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Boston Weather: 38.0°F | A Few Clouds
Greg Steinbrecher—The Tech
Deena Wang—The Tech
Daniel J. Gonzalez ‘14 spins two poi. Poi are chains with a handle on one end and a wick on the other.
Situation for Noon Eastern Time, Tuesday, May 10, 2011
Greg Steinbrecher—The Tech
L. Barry Hetherington
Manohar Srikanth—The Tech
Wind Screen, installed by Professor of Architecture J. Meejin Yoon for the MIT150 FAST Arts Festival, is on display in the archway below the Green Building. Each subunit is a wind turbine and generates all the energy it needs to light up as it spins. As the wind blows harder, the turbines spin faster and light up more brightly.
Greg Steinbrecher—The Tech
Manohar Srikanth—The Tech
String Tunnel, located next to the Building 18 bridge, was installed by Yuna Kim G, Kelly E. Shaw G, and Travis A. Williams G for the MIT150 FAST Arts Festival. String Tunnel directs visitors to the Infinite Corridor.
courtesy of Jonathan Wenk © 2010 Summit Entertainment, LLC
Jake Gyllenhaal and Michelle Monaghan star in Source Code.
Deena Wang—The Tech
Nathan S. Lachenmyer ’10 spins two staves. He has been spinning for five years.
Deena Wang—The Tech
Alexandra M. Westbrook ‘13 spins a staff in the contact style. Some moves have unusual names, such as “The Steve,” in which the staff is spun down the arm and across the back.
Meng Heng Touch—The Tech
LightBridge lights up the Harvard Bridge on the evening of May 7. In this interactive display, participants were able to design their own light effects online and see them displayed during FAST Light.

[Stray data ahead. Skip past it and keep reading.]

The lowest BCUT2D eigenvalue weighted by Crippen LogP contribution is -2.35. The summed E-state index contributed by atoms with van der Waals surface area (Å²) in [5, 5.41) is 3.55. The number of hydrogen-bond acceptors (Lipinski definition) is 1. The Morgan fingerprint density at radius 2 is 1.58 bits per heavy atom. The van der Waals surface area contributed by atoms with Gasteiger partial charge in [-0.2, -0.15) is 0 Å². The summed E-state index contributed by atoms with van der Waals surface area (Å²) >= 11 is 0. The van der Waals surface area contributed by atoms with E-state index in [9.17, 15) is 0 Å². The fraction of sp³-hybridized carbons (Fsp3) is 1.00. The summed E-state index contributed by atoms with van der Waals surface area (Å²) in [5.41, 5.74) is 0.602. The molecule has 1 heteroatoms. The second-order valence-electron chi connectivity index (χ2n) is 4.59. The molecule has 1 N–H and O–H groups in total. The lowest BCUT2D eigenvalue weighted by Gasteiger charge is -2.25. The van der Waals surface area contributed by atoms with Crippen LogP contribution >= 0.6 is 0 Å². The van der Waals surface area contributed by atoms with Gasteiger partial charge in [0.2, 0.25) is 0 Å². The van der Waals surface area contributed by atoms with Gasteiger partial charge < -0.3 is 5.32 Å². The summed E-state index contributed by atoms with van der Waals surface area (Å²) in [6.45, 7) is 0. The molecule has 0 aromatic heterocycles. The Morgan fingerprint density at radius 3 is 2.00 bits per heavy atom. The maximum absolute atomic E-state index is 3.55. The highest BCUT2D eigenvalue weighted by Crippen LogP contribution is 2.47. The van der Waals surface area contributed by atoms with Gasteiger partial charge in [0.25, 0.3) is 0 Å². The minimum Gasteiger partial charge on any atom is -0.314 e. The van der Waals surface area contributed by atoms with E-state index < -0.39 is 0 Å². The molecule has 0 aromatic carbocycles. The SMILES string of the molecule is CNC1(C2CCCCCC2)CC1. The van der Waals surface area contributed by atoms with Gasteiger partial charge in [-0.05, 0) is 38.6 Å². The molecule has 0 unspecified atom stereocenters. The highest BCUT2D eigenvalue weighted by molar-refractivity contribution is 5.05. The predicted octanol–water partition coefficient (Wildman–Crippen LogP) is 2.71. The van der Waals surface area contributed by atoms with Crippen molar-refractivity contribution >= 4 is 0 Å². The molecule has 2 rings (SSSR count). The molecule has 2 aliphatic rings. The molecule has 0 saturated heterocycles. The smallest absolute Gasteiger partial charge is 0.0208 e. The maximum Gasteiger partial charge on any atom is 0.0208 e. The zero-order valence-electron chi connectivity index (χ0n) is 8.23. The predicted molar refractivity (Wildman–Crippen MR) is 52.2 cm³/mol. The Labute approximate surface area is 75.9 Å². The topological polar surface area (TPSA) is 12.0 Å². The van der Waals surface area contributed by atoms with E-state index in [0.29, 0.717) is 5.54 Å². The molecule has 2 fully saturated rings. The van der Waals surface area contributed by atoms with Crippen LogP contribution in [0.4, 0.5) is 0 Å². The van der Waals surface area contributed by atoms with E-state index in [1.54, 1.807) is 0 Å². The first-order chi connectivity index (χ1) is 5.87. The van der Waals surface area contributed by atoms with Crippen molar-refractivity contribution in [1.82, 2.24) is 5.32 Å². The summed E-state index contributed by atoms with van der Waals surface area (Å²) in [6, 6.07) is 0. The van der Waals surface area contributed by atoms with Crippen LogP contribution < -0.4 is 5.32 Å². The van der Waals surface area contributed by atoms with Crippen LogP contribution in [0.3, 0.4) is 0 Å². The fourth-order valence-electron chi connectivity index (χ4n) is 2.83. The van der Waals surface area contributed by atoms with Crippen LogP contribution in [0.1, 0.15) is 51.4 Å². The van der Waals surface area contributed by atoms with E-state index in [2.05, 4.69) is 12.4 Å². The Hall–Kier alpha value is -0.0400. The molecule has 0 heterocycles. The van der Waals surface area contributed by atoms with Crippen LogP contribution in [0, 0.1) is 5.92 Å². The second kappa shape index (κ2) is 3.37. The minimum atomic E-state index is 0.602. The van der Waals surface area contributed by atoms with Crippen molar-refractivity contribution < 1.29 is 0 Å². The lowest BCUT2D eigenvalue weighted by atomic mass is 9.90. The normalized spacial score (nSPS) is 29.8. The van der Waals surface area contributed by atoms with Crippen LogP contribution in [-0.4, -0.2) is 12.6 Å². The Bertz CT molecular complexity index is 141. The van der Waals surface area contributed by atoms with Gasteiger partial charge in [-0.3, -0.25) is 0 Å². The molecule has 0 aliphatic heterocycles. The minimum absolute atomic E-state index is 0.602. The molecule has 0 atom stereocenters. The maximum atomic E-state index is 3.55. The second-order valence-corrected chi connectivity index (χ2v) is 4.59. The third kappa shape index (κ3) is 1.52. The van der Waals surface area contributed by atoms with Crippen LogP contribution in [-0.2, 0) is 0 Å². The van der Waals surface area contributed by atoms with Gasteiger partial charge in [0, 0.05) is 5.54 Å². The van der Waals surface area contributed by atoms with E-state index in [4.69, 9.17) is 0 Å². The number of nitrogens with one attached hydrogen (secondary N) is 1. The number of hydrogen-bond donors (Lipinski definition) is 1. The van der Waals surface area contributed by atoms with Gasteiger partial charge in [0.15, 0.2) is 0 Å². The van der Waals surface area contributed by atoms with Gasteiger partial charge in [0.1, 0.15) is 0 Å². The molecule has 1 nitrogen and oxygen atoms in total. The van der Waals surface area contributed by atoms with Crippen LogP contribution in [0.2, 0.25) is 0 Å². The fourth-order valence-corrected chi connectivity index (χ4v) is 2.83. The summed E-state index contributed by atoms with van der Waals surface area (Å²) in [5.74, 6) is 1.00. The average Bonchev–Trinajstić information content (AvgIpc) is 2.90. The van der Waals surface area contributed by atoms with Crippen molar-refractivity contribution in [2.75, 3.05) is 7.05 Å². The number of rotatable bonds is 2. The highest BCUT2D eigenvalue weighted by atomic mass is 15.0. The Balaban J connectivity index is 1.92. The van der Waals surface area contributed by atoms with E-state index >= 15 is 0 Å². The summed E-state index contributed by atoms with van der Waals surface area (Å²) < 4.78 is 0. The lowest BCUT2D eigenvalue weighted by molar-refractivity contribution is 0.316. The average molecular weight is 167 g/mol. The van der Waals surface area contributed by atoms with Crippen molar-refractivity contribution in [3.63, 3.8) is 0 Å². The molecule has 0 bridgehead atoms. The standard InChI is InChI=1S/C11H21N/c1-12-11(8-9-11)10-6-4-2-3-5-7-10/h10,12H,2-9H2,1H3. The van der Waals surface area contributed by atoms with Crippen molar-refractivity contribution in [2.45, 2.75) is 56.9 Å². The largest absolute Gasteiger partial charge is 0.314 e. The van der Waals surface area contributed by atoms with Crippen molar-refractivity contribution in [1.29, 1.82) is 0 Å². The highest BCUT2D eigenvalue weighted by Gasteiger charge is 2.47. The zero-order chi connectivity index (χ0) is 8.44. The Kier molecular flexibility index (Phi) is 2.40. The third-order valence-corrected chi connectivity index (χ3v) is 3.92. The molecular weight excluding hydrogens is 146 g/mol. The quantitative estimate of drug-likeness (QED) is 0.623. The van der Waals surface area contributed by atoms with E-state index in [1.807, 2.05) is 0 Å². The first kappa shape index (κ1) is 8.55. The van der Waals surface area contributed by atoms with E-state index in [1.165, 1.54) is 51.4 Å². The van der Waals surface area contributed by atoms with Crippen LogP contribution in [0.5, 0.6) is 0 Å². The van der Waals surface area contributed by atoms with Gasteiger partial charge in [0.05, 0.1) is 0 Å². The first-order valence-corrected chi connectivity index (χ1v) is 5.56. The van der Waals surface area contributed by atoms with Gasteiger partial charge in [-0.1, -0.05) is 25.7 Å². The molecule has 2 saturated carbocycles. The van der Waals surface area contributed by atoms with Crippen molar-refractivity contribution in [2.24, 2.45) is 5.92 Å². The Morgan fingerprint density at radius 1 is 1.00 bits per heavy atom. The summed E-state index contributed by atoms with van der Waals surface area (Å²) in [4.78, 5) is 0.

Nicholas Chornay—The Tech
Visitors explore the Unflat Pavilion/Feather-Weight House, a freestanding pavilion constructed from laminated plywood. The inside of the structure is illuminated with flexible LED strips. It was created by Nick Gelpi, a lecturer in the Department of Architecture.
Jennifer Wang
The colorful, plastic bubbles of Light Drift glow vivid blue and green in the dark. Light Drift was installed along the Charles River for the MIT150 FAST Light festival last weekend.
Manohar Srikanth—The Tech
Kaustuv K. De Biswas G and Daniel Rosenberg G, the developers of Maxwell’s Dream: Painting with Light, stand in front of their creation. Over 600 exhibit visitors played with a magnetic field to create light on May 8.
Meng Heng Touch—The Tech
Transparent inflatable arches were installed on Killian Court on the day of FAST Light. For SKY Event, which was installed on the evening of May 7, they connected to that work’s large inflatable stars.
Jennifer Wang
The final preparations are made to aFloat, an interactive installation in the MIT Chapel that simulated ripples in a pool of flickering lights.
Manohar Srikanth—The Tech
MIT seen from Boston (left to right): LightBridge, SKY Event, Liquid Archive, and Light Drift were installed along the Charles River for the MIT150 FAST Light festival last weekend. For more photos, see p. 12.
Nicholas Chornay—The Tech
Visitors mingle around Light Drift by Professor of Architecture J. Meejin Yoon. The color-changing orbs encouraged people to interact with each other and with the river, as touching the orbs on land affected the colors of the orbs in the water.
Meng Heng Touch—The Tech
SOFT Rockers, installed by a team led by Professor of Architecture Sheila Kennedy, are clean energy charging stations disguised as outdoor furniture. Both the lighted loop and the chargers are powered by solar energy harvested using solar panels located on top of the rockers.
Manohar srikanth—The Tech
Liquid Archive by Head of the Department of Architecture Nader Tehrani and Professor of Visual Arts Gediminas Urbonas extends Killian Court into the Charles River. During FAST Light last weekend, an hour-long program of environmental artwork was projected onto the inflatable screen.
Manohar Srikanth—The Tech
Inflatable stars soar above Killian Court during FAST Light on May 7. The sculptures were designed by Otto Piene, Director Emeritus of MIT’s Center for Advanced Visual Studies.
Yuanyu Chen—The Tech
Visitors play in the Gradated Field, one of the many FAST installations on campus. The Gradated Field is a collection of smooth, white plaster mounds formed by latex sheets. Visitors are encouraged to wander and lounge amongst the art.